Jackie Robinson believed in a God who sides with the oppressed and who calls us to see one another as sisters and brothers. This faith was a powerful but quiet engine that drove and sustained him as he shattered racial barriers on and beyond the baseball diamond. Jackie Robinson: A Spiritual Biography explores the faith that, Robinson said, carried him through the torment and abuse he suffered for integrating the major leagues and drove him to get involved in the civil rights movement. Marked by sacrifice and service, inclusiveness and hope, RobinsonÆs faith shaped not only his character but also baseball and America itself.
"In this fast-paced read, Long and Lamb paint a portrait of groundbreaking baseball player Jackie Robinson that is both refreshing and exciting."
"As much a look back at Robinson's skill on the field, this also focuses on his life off the field, long after his career in baseball was finished. Long and Lamb are well-qualified authors who have written before about Robinson, as well as civil rights and spirituality. This is a good pick for baseball fans; homeschooled students seeking well-researched, faith-based materials; and those interested in civil rights and the role of Christianity in sports."
"Mining a wide variety of sources, Jackie Robinson: A Spiritual Biography provides a captivating portrayal of the way in which the Christian faith-rooted in Robinson's mother's Methodist tradition, nurtured by a young Methodist pastor named Karl Downs (who appears frequently in this book) and refined by his partnership with his wife Rachel-impacted his breaking of the color barrier. Later, the author's portray how Robinson's post-baseball civil rights work and engagement in business and politics was influenced by his beliefs. In addition to telling Robinson's own story through the lens of the Christian faith, the book is also an exceptional overview of issues of race and justice in America from the inception of the Civil Rights era through Robinson's death in 1972. Long and Lamb show a significant depth of understanding not only Robinson and his faith, but also broader concerns of race, class, privilege and American religious and political history."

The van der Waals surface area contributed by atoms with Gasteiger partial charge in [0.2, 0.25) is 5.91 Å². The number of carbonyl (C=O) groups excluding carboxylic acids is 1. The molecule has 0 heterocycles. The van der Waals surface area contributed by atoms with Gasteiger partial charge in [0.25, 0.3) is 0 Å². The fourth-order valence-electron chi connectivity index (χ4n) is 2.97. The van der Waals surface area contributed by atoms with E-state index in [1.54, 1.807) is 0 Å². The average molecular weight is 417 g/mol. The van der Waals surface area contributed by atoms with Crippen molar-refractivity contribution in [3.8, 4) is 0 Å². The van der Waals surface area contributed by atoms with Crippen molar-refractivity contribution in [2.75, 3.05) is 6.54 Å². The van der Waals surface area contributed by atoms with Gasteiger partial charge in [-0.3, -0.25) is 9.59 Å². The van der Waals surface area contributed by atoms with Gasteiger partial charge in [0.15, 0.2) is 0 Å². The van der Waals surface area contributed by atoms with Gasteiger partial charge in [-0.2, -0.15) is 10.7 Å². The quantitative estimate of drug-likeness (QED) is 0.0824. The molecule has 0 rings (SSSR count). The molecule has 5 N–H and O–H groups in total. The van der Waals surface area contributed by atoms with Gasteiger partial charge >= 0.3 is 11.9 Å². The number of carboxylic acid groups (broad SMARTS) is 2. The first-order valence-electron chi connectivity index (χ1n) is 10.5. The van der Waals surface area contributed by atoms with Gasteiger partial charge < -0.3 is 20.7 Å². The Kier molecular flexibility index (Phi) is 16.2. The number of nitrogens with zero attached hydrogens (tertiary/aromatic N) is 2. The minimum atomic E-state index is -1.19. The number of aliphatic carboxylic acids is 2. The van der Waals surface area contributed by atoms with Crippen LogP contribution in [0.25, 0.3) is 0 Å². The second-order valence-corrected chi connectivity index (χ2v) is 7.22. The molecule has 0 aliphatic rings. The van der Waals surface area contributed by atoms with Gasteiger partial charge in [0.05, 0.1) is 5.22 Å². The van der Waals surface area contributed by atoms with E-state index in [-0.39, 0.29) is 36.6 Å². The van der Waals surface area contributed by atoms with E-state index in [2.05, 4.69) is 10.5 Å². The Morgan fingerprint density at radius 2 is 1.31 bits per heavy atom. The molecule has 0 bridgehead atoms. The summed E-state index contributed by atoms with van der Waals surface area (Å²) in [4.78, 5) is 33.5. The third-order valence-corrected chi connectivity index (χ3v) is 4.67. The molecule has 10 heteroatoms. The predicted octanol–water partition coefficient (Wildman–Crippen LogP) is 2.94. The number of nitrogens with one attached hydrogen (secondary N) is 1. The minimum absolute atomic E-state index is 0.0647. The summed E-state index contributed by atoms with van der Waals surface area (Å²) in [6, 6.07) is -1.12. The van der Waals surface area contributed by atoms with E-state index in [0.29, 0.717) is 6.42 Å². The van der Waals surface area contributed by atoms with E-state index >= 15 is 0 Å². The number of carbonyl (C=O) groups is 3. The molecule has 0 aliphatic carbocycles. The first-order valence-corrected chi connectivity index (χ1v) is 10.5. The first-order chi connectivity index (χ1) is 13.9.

—Englewood Review of Books